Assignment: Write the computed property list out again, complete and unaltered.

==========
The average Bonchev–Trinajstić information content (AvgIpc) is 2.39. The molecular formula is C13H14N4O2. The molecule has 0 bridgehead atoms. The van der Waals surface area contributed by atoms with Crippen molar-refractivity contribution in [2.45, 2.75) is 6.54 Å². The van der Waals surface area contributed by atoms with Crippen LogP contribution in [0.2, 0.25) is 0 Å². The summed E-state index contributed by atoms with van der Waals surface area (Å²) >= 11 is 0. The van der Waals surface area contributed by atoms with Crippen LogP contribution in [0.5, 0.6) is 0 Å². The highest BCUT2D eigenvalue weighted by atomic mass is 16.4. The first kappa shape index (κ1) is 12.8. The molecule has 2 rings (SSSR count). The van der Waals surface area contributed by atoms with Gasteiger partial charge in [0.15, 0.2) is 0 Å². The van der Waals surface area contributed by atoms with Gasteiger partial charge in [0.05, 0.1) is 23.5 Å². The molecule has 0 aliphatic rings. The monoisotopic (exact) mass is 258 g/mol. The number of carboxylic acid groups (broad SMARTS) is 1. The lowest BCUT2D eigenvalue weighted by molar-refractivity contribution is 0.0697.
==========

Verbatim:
The average Bonchev–Trinajstić information content (AvgIpc) is 2.39. The molecular formula is C13H14N4O2. The molecule has 0 bridgehead atoms. The van der Waals surface area contributed by atoms with Crippen molar-refractivity contribution in [2.45, 2.75) is 6.54 Å². The van der Waals surface area contributed by atoms with Crippen LogP contribution in [0.2, 0.25) is 0 Å². The summed E-state index contributed by atoms with van der Waals surface area (Å²) >= 11 is 0. The van der Waals surface area contributed by atoms with Crippen LogP contribution in [0.5, 0.6) is 0 Å². The highest BCUT2D eigenvalue weighted by atomic mass is 16.4. The first kappa shape index (κ1) is 12.8. The molecule has 2 rings (SSSR count). The van der Waals surface area contributed by atoms with Gasteiger partial charge in [0.15, 0.2) is 0 Å². The van der Waals surface area contributed by atoms with Gasteiger partial charge in [0.05, 0.1) is 23.5 Å². The molecule has 0 aliphatic rings. The monoisotopic (exact) mass is 258 g/mol. The number of carboxylic acid groups (broad SMARTS) is 1. The lowest BCUT2D eigenvalue weighted by molar-refractivity contribution is 0.0697.